Phoebe Bridgers keeps up the pace with fourth album, ‘Punisher’

Phoebe Bridgers keeps up the pace with fourth album, ‘Punisher’
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No, I’m not afraid of hard work,” Phoebe Bridgers sings on ‘Garden Song’, the lead single from her new album, Punisher – a statement well backed-up by the last few years. After releasing her debut album in 2017, Bridgers formed two new bands, releasing records and touring the world with both. Clearly not in need of a year off, Bridgers is back, releasing her fourth album in as many years.

An introspective analysis of Bridgers’ inner emotions, Punisher is devastatingly intimate. 

‘Halloween’ is the anxious inner-thoughts of a person desperate to hold onto their lover, but worried they’ve become too overbearing and annoying. The refrain “Baby it’s Halloween, we can be anything” is almost gasped by Bridgers, as if she’s sick and tired of living her normal life and needs that escape provided by the infamous holiday, before she accepts the inevitable end:“There’s a last time for everything“.

Bridgers takes you from the overtly emotional and painfully romantic – “You’re a work of art. I’m standing too close. I can see the brush strokes” – to the overtly insulting and painfully humorous – “I hate your mom / I hate it when she opens her mouth / It’s amazing to me, how you can speak, when you don’t know what you’re talking about”.

“God I hate this part of Texas,” Bridgers laments on album-closer ‘I Know the End’, one of many off-the-cuff remarks that make you smile. Songwriting has always been her strong point, her lyrics often a balance of wry, sarcastic innocence and straight-talking tear-jerkers, which Punisher sees exemplified from start to finish.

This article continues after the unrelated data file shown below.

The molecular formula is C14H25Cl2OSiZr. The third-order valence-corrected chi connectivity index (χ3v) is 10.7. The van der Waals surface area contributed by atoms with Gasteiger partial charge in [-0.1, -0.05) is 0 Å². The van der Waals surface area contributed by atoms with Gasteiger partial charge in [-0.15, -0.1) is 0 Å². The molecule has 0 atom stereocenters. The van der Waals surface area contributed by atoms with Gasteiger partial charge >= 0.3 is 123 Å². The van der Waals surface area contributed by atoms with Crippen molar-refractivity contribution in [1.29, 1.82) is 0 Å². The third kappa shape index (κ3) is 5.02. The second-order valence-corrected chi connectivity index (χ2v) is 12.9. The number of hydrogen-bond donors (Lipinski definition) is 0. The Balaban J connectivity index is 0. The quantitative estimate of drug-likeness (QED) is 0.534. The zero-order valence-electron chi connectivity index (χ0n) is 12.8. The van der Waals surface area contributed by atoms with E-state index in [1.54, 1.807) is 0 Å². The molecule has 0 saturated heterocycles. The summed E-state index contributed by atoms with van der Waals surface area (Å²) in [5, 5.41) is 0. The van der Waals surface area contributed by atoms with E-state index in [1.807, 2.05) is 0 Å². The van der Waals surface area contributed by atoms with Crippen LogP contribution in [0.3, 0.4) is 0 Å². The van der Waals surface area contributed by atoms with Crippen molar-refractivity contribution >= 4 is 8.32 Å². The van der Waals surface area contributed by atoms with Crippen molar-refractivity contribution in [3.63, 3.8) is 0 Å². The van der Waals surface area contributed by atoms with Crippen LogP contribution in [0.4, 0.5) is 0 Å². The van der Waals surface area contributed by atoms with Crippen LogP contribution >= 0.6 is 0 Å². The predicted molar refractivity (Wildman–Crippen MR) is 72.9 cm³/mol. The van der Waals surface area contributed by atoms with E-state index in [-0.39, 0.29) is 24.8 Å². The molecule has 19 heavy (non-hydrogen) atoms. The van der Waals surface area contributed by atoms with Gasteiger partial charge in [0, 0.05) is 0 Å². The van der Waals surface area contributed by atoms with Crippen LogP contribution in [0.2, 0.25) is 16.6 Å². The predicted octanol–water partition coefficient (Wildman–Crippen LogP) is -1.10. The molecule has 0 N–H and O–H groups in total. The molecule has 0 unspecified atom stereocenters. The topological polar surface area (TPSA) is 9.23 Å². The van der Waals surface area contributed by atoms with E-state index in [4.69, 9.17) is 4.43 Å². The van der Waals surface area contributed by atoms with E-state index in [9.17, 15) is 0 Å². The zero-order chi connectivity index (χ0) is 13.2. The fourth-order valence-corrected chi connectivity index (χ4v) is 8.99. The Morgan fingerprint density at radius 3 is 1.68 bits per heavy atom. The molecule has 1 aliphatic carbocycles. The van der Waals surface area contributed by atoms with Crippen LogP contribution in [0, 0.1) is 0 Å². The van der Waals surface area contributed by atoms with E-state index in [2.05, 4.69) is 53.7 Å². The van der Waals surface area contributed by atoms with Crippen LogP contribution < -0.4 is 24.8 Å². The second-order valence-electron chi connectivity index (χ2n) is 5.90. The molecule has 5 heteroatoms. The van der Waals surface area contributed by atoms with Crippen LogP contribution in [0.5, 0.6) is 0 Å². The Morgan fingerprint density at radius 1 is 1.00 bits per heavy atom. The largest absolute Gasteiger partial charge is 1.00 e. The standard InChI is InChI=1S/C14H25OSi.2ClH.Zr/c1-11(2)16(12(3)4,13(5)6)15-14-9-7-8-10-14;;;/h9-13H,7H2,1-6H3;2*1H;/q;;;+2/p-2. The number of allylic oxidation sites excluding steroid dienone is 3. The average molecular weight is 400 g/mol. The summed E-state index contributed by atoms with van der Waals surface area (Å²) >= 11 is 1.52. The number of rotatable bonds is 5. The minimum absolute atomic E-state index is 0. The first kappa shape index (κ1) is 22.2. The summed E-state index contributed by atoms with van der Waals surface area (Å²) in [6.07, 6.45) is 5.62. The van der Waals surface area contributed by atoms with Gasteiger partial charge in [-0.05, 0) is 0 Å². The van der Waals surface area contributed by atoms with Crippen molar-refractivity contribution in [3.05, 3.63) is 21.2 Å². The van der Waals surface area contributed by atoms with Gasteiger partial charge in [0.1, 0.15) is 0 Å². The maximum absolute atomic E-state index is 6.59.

This use of comedy is a key feature across the album and it’s one of Bridgers’ greatest assets, acting as a way to take the sting out of her blunt remarks. Most lines contain a set up (“You asked to walk me home“) and a punchline (“But I had to carry you“), resulting in a light-hearted but cutthroat account of Bridgers’ personal life.

We already knew Bridgers had a knack for songwriting, though; the difference between Punisher and her first album lies in the expansive nature of these new songs. Any worries that the folk sound from her debut will persist are dispelled by the third and stand-out track, ‘Kyoto’, a triumphant pop song spurred forward by trumpets, subtle guitar licks and pounding percussion. The title track then follows, and shows a newer, electronic side, the vocal distorted throughout.

The production is tighter across Punisher: this is an artist more aware of the tools at her disposable and more confident in using them. Where songs on Stranger in the Alps maintained one tempo, Punisher is keen to develop, the songs growing as they progress. Bridgers’ story-telling keeps the album cohesive, and this new expansive sound lifts her lyrics and vocal up, instrumental developments on tracks like ‘Chinese Satellite’ reminiscent of tour-buddies The National. 

‘I Know the End’ exemplifies this ability to build a song up from nothing. Violins introduce it and the minimalism persists throughout the intro as Bridgers sings about a literal and metaphoric road trip. The drums eventually kick in and here, the song takes off. Trumpets arrive, a backing chorus of voices join her to chant “The end is here” before a chaotic whirlwind of harrowing noise drives the song towards its climax. Trumpets that sound like the end of a Western film and Bridgers’ whispered screams signals the end; a celebration of a four year journey that has seen Bridgers become one of the strongest forces in music.

A handful of songs stick to the simple, stripped-back strum format of the debut however, and here, Punisher loses some of its charm. On ‘Saviour Complex’, Bridgers’ vocal becomes airy, the lyrics less impactful as a result. It’s a balancing act, though; the quieter, more intimate numbers mean the album doesn’t sound over-produced and allows Bridgers’ lyrics – her greatest triumph – to take centre stage. Where her lyrics are more complex and narratorial, the instrumentation is simpler, meaning the songs aren’t overbearing and meaning isn’t lost in the chaos. 

Across Punisher, Bridgers gives little snippets of her life before moving onto another moment. Each line is truthful, but they don’t always link and you’re left to piece the puzzle together yourself. It’s a puzzle worth putting together though, as the end result is magical. 

Haiku Review:
I’m going to laugh –
Shit, now I’m going to cry;
Fuck you, Phoebe B.

Punisher is out tomorrow (Friday 19 June 2020), giving you just enough time to catch up on her other three LPs on Spotify and Apple Music.

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